The Academy Awards, and Why I Don't Think Bullying Is Going Anywhere Anytime Soonkangc012
Last night, like many of you, I sat down with my family to watch the Academy Awards. Actually, at first, I sat down with my daughter to watch the red carpet arrivals (these days, she’s dreaming of becoming a “fashion designer in Paris,” but like most 8-year-olds, her goals will likely change), so we spent an hour or so commenting on the gowns the actresses were wearing — how much we loved the sleeves on one dress, the bodice of another — that sort of thing. Suddenly it was 7:30 p.m.: time for my daughter to go to bed, and time for my husband and I to watch the awards in earnest.
And honestly, I’ve never been so happy that my daughter has such an early bedtime as I was last night.
I’m not entirely sure I’ve spent a more mean-spirited 3-1/2 hours in my life. It seemed that no one was safe from Seth MacFarlane’s pointed barbs, and much of his humour seemed sexist, racist and misogynist. There is an argument, of course, that he has built his brand on irreverent humour (and I admit that I have certainly laughed along at Family Guy episodes in the past), but it felt mean and out-of-place at an awards show. Watching him do his thing onstage, I had flashbacks of the bullies from my middle school years that I studiously avoided, and by the time he and Kristen Chenoweth were doing their song-and-dance homage to the “losers” at the end of the night, I was in a downright foul mood.
This morning, my mood isn’t much better, but I’ve also had a bit of an epiphany as well: it was only because my daughter has a ridiculously early bedtime (one which will be changed to 8 p.m. next week, when she turns 9), that she missed any of the Oscars; otherwise, had they begun earlier (and given how much I enjoyed watching them as a kid), I totally would’ve let her watch them with me, especially since watching television is generally reserved for special occasions in our house. But had I done so, how would I have legitimately explained why bullying and being pointedly mean to people is a bad thing, when so many wealthy, good-looking people on stage are doing it for a living, to apparently great success? How would I have explained the art of what great actresses are capable of, after she saw their performances reduced to a musical number about how “we saw your boobies?” As the cameras cut to the smiling faces of the audience members, I would’ve have sounded out-of-touch at the very least.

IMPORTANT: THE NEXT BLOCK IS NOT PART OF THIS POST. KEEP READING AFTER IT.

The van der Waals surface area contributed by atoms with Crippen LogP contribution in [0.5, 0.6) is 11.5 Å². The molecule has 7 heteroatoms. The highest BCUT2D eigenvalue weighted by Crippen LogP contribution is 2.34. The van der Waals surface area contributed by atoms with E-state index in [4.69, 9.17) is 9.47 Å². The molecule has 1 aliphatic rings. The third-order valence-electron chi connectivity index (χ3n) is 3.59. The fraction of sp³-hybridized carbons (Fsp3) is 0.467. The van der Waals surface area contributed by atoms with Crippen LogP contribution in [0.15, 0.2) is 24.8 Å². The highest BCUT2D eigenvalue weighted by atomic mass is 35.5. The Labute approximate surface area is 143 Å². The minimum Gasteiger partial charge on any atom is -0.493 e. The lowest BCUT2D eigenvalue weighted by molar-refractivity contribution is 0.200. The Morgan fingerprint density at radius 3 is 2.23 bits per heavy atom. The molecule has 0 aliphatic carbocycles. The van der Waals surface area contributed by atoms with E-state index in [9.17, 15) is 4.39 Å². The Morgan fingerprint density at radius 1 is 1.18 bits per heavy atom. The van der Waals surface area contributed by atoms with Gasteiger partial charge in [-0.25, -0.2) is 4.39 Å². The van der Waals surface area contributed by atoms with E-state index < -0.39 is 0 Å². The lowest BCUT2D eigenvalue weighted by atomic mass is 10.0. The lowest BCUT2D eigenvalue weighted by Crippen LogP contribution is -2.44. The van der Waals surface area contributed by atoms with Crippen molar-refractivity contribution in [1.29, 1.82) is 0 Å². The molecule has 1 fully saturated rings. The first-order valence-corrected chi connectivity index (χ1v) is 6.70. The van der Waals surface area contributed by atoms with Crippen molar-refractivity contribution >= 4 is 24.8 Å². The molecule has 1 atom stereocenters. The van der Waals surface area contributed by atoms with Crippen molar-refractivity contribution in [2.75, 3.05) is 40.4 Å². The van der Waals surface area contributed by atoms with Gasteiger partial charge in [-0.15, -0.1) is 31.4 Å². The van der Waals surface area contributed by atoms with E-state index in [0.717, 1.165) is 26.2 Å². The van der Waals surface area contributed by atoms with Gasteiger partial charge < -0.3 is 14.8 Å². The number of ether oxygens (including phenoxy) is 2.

The fact is that currently, what passes for entertainment on television is deeply grounded in the humiliation of others. And it doesn’t seem to be going away anytime soon.
The answer, I suppose, is to continue to monitor the amount of television my daughter watches (and trust me, this will happen), but I think the problem goes deeper than just parental guidance. Call me paranoid, but I think the more we all watch this type of entertainment — we adults too — the more desensitized we get to its meanness. The more we smile along. The more normal it becomes to point and laugh.
I’m certainly not immune to this behaviour — after all, I sat and watched the entire 3-1/2 hours last night, myself — but this morning, in the clarity of day, it gives me pause. Since it’s unlikely that media is going to change its act anytime soon (humiliation sells, folks!), perhaps it’s time to change my own ways.
Because, at least as it relates to me, this sort of consumption can’t be healthy.